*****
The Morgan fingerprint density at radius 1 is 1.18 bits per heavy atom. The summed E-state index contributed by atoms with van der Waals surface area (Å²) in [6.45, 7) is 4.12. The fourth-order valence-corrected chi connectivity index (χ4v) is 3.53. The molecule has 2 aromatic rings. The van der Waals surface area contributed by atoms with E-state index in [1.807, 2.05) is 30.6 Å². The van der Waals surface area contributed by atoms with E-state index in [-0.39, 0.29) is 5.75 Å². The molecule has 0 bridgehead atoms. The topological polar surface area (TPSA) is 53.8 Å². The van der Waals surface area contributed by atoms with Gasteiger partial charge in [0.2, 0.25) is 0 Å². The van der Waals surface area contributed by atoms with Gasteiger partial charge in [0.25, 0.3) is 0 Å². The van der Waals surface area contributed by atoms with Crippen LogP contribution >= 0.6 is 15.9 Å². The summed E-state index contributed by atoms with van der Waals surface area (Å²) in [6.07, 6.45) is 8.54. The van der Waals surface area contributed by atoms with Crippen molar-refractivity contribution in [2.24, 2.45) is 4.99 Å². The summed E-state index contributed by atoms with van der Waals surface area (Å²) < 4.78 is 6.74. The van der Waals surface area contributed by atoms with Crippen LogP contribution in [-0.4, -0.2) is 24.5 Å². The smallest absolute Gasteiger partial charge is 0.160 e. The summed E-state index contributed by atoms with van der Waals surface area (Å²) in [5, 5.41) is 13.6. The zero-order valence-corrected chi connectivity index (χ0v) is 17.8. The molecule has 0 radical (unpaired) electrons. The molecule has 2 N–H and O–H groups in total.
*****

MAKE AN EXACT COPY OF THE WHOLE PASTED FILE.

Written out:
The Morgan fingerprint density at radius 1 is 1.18 bits per heavy atom. The summed E-state index contributed by atoms with van der Waals surface area (Å²) in [6.45, 7) is 4.12. The fourth-order valence-corrected chi connectivity index (χ4v) is 3.53. The molecule has 2 aromatic rings. The van der Waals surface area contributed by atoms with E-state index in [1.807, 2.05) is 30.6 Å². The van der Waals surface area contributed by atoms with E-state index in [-0.39, 0.29) is 5.75 Å². The molecule has 0 bridgehead atoms. The topological polar surface area (TPSA) is 53.8 Å². The van der Waals surface area contributed by atoms with Gasteiger partial charge in [0.2, 0.25) is 0 Å². The van der Waals surface area contributed by atoms with Gasteiger partial charge in [0.25, 0.3) is 0 Å². The van der Waals surface area contributed by atoms with Crippen LogP contribution >= 0.6 is 15.9 Å². The summed E-state index contributed by atoms with van der Waals surface area (Å²) in [6.07, 6.45) is 8.54. The van der Waals surface area contributed by atoms with Crippen molar-refractivity contribution in [2.24, 2.45) is 4.99 Å². The summed E-state index contributed by atoms with van der Waals surface area (Å²) < 4.78 is 6.74. The van der Waals surface area contributed by atoms with Crippen LogP contribution in [-0.4, -0.2) is 24.5 Å². The smallest absolute Gasteiger partial charge is 0.160 e. The summed E-state index contributed by atoms with van der Waals surface area (Å²) in [5, 5.41) is 13.6. The zero-order valence-corrected chi connectivity index (χ0v) is 17.8. The molecule has 0 radical (unpaired) electrons. The molecule has 2 N–H and O–H groups in total.